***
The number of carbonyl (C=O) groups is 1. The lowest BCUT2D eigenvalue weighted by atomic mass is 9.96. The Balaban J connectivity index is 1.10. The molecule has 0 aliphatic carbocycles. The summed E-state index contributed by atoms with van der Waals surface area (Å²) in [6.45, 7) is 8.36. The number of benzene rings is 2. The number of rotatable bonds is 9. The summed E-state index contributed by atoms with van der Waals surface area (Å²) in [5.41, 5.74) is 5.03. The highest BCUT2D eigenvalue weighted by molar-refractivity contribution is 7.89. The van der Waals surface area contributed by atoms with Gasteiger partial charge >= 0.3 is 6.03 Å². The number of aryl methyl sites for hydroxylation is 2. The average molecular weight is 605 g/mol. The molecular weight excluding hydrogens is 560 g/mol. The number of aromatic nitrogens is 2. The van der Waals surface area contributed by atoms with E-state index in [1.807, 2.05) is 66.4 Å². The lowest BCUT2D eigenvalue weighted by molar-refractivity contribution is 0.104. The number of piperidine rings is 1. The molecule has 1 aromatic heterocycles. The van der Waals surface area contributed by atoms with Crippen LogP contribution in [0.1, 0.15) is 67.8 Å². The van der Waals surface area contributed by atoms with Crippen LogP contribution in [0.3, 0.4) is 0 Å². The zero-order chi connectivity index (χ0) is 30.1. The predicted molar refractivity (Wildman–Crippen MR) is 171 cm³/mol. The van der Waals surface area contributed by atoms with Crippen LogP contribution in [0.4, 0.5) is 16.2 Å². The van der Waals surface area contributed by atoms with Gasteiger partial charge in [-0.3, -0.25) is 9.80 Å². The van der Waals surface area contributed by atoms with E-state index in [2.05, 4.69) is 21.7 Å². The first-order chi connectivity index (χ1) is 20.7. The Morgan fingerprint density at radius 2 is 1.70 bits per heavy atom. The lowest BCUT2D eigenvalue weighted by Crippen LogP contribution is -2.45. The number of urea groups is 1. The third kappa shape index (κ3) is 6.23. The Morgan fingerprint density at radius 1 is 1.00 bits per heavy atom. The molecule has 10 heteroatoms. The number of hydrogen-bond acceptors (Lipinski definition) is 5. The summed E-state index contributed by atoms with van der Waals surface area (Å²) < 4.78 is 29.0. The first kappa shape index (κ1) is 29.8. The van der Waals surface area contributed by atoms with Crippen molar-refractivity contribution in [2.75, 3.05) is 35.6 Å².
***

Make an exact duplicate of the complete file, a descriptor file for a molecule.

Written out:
The number of carbonyl (C=O) groups is 1. The lowest BCUT2D eigenvalue weighted by atomic mass is 9.96. The Balaban J connectivity index is 1.10. The molecule has 0 aliphatic carbocycles. The summed E-state index contributed by atoms with van der Waals surface area (Å²) in [6.45, 7) is 8.36. The number of benzene rings is 2. The number of rotatable bonds is 9. The summed E-state index contributed by atoms with van der Waals surface area (Å²) in [5.41, 5.74) is 5.03. The highest BCUT2D eigenvalue weighted by molar-refractivity contribution is 7.89. The van der Waals surface area contributed by atoms with Gasteiger partial charge >= 0.3 is 6.03 Å². The number of aryl methyl sites for hydroxylation is 2. The average molecular weight is 605 g/mol. The molecular weight excluding hydrogens is 560 g/mol. The number of aromatic nitrogens is 2. The van der Waals surface area contributed by atoms with E-state index in [1.807, 2.05) is 66.4 Å². The lowest BCUT2D eigenvalue weighted by molar-refractivity contribution is 0.104. The number of piperidine rings is 1. The molecule has 1 aromatic heterocycles. The van der Waals surface area contributed by atoms with Crippen LogP contribution in [0.1, 0.15) is 67.8 Å². The van der Waals surface area contributed by atoms with Crippen LogP contribution in [0.3, 0.4) is 0 Å². The zero-order chi connectivity index (χ0) is 30.1. The predicted molar refractivity (Wildman–Crippen MR) is 171 cm³/mol. The van der Waals surface area contributed by atoms with Crippen LogP contribution in [0.4, 0.5) is 16.2 Å². The van der Waals surface area contributed by atoms with Gasteiger partial charge in [-0.3, -0.25) is 9.80 Å². The van der Waals surface area contributed by atoms with E-state index in [2.05, 4.69) is 21.7 Å². The first-order chi connectivity index (χ1) is 20.7. The Morgan fingerprint density at radius 2 is 1.70 bits per heavy atom. The lowest BCUT2D eigenvalue weighted by Crippen LogP contribution is -2.45. The number of urea groups is 1. The third kappa shape index (κ3) is 6.23. The Morgan fingerprint density at radius 1 is 1.00 bits per heavy atom. The molecule has 10 heteroatoms. The number of hydrogen-bond acceptors (Lipinski definition) is 5. The summed E-state index contributed by atoms with van der Waals surface area (Å²) < 4.78 is 29.0. The first kappa shape index (κ1) is 29.8. The van der Waals surface area contributed by atoms with Crippen molar-refractivity contribution in [2.75, 3.05) is 35.6 Å².